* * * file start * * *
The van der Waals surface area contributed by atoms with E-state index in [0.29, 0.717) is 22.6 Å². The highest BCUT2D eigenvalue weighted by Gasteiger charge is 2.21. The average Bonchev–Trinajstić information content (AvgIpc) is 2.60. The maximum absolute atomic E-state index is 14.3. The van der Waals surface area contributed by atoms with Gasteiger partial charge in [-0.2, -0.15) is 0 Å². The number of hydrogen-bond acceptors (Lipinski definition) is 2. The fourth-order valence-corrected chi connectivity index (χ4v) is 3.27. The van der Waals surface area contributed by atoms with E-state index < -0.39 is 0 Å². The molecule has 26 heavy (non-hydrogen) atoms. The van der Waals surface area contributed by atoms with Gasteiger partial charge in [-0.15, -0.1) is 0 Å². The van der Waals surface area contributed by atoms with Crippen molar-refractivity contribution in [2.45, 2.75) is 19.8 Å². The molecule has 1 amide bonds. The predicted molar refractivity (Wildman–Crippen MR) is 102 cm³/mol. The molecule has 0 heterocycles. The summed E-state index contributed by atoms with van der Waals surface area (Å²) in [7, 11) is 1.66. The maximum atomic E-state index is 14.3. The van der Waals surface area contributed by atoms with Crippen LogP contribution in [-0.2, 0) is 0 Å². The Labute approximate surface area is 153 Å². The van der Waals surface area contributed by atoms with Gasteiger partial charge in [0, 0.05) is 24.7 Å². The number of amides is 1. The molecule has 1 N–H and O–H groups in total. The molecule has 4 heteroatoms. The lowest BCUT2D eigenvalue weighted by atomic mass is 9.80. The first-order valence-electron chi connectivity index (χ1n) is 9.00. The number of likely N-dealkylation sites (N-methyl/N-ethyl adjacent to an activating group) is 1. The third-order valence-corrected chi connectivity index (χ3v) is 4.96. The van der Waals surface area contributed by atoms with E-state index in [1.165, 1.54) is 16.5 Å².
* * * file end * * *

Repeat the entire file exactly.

The van der Waals surface area contributed by atoms with E-state index in [0.29, 0.717) is 22.6 Å². The highest BCUT2D eigenvalue weighted by Gasteiger charge is 2.21. The average Bonchev–Trinajstić information content (AvgIpc) is 2.60. The maximum absolute atomic E-state index is 14.3. The van der Waals surface area contributed by atoms with Gasteiger partial charge in [-0.2, -0.15) is 0 Å². The number of hydrogen-bond acceptors (Lipinski definition) is 2. The fourth-order valence-corrected chi connectivity index (χ4v) is 3.27. The van der Waals surface area contributed by atoms with E-state index < -0.39 is 0 Å². The molecule has 26 heavy (non-hydrogen) atoms. The van der Waals surface area contributed by atoms with Gasteiger partial charge in [-0.15, -0.1) is 0 Å². The van der Waals surface area contributed by atoms with Crippen molar-refractivity contribution in [2.45, 2.75) is 19.8 Å². The molecule has 1 amide bonds. The predicted molar refractivity (Wildman–Crippen MR) is 102 cm³/mol. The molecule has 0 heterocycles. The summed E-state index contributed by atoms with van der Waals surface area (Å²) in [7, 11) is 1.66. The maximum atomic E-state index is 14.3. The van der Waals surface area contributed by atoms with Crippen LogP contribution in [-0.2, 0) is 0 Å². The Labute approximate surface area is 153 Å². The van der Waals surface area contributed by atoms with Gasteiger partial charge in [0, 0.05) is 24.7 Å². The number of amides is 1. The molecule has 1 N–H and O–H groups in total. The molecule has 4 heteroatoms. The lowest BCUT2D eigenvalue weighted by atomic mass is 9.80. The first-order valence-electron chi connectivity index (χ1n) is 9.00. The number of likely N-dealkylation sites (N-methyl/N-ethyl adjacent to an activating group) is 1. The third-order valence-corrected chi connectivity index (χ3v) is 4.96. The van der Waals surface area contributed by atoms with E-state index in [1.165, 1.54) is 16.5 Å².